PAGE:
Shooting the perfect dunk
Kids playing streetball or millionaires performing in a highly choreographed show? Sport or showbiz? Welcome to the NBA All-Star weekend slam dunk contest.
One of the most satisfying moves to watch in basketball, and one of the easiest to photograph is the dunk, as the player soars above the rim and jams the ball through the net.
The contest pits some of the most athletic NBA players against each other as they compete to execute the flashiest, most difficult, or original dunk.
We’re only given one floor photo position next to the basket, so the challenge is to capture the winning dunk from the best angle. Previous winners have leapt over other players, twisted 360 degrees in the air, extended the height of the basket with a forklift, and jumped over tables.
I mounted a camera with a 400mm lens in the catwalk in the roof of the arena, which I triggered with a Pocket Wizard radio transmitter, to give an overview of all the dunks. I positioned another remote camera on the floor to the side of the court with a wide-angle lens. I was sitting on the baseline to the right of the basket, Gary Hershorn was up in the stands with a 400mm lens and Danny Moloshok was shooting the action from the far end of the court.
Washington Wizards’ JaVale McGee dunked three basketballs in one leap.
Oklahoma City Thunder’s Serge Ibaka snatched a stuffed animal from the rim with his teeth.
Los Angeles Clippers Blake Griffin performed a 360 degree corkscrew dunk, and then hung on the rim with his forearm dangling through the net.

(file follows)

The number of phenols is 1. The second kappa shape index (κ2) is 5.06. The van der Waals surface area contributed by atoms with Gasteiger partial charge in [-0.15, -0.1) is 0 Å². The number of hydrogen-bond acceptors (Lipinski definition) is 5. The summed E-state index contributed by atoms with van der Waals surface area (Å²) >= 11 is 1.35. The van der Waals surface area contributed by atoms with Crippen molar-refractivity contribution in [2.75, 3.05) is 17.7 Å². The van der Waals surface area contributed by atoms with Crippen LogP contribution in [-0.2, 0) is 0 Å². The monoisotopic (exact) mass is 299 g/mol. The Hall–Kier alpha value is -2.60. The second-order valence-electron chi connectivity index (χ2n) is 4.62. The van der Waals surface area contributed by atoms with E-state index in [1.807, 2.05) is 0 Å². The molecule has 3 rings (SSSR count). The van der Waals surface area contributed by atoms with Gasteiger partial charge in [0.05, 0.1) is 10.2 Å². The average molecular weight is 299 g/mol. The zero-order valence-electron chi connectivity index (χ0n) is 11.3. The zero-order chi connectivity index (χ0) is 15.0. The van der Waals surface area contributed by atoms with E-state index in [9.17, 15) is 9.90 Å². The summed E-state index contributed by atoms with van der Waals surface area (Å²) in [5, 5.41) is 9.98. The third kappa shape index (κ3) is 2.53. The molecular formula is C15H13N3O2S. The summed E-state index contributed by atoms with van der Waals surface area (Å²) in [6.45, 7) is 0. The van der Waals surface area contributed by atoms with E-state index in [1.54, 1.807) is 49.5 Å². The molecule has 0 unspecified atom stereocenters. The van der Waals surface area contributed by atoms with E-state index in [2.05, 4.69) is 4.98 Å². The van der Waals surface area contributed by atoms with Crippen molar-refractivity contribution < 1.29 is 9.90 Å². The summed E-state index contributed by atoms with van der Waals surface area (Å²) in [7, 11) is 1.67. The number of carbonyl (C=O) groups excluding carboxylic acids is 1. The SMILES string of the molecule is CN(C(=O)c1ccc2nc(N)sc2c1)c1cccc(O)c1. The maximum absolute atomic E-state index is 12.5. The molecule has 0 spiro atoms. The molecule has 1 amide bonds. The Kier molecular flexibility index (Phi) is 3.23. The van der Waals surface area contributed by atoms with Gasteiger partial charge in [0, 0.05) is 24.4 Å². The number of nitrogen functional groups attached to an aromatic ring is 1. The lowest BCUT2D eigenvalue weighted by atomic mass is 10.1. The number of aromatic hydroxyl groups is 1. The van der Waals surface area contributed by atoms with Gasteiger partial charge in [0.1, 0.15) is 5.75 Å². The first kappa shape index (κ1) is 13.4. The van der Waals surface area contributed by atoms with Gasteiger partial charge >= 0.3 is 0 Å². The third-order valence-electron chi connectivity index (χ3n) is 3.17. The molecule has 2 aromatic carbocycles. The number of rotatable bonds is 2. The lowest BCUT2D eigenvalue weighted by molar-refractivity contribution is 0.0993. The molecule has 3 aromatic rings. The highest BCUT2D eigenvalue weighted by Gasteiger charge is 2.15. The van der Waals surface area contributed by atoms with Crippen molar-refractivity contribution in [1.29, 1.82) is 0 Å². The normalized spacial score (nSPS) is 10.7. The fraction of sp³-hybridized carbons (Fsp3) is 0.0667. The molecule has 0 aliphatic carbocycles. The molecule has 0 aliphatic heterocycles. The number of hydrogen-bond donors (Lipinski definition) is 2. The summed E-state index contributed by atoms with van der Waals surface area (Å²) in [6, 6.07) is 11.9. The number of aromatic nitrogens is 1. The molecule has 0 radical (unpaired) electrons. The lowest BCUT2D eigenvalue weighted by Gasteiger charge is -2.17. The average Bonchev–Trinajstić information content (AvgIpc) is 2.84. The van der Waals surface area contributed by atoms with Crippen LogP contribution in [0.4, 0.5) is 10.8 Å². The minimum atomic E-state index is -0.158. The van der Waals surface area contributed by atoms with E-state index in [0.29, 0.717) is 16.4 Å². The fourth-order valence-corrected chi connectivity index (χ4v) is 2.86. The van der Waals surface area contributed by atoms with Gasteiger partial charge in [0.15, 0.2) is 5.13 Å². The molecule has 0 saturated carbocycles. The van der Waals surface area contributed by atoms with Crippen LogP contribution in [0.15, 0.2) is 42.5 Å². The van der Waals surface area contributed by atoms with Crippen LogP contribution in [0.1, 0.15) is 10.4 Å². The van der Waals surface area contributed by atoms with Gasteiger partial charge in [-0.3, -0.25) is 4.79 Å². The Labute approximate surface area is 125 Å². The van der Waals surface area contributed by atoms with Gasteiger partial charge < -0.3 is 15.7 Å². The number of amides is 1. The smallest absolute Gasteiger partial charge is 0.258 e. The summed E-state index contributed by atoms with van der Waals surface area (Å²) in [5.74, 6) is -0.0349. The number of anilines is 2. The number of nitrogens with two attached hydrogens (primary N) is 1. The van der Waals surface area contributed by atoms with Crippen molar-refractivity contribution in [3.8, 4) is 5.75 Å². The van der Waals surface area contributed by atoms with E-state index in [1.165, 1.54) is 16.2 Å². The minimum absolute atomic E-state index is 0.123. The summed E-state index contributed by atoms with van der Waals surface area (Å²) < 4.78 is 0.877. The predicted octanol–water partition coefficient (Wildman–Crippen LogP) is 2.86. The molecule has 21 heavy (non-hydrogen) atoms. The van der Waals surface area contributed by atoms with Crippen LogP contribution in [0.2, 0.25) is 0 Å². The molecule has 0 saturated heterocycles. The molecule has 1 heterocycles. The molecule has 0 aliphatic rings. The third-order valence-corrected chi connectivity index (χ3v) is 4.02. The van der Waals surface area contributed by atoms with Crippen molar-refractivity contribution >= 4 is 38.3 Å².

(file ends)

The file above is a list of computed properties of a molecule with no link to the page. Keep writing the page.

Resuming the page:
With only one dunk remaining, the stadium went silent in anticipation. A gospel choir walked out onto the floor and began to sing ‘I Believe I Can Fly.’ An NBA official told us all to remove our remote cameras from the floor as a car drove onto the court.
I hastily repositioned my wide-angle remote camera to my left underneath the basket, made a quick, rough focus, and sat down. Seconds later, Griffin ran towards the car, leapt over the hood, fielded a pass from teammate Baron Davis poking out of the sunroof, and lunged at the hoop. Shooting at 1/1000 second, I squeezed off a frame of him sailing over the car, and then swinging on the rim in the aftermath of the basket as the ball shot through his legs. The novelty of his move and its swift execution sealing victory before the ball hit the floor and the crowd roared its approval.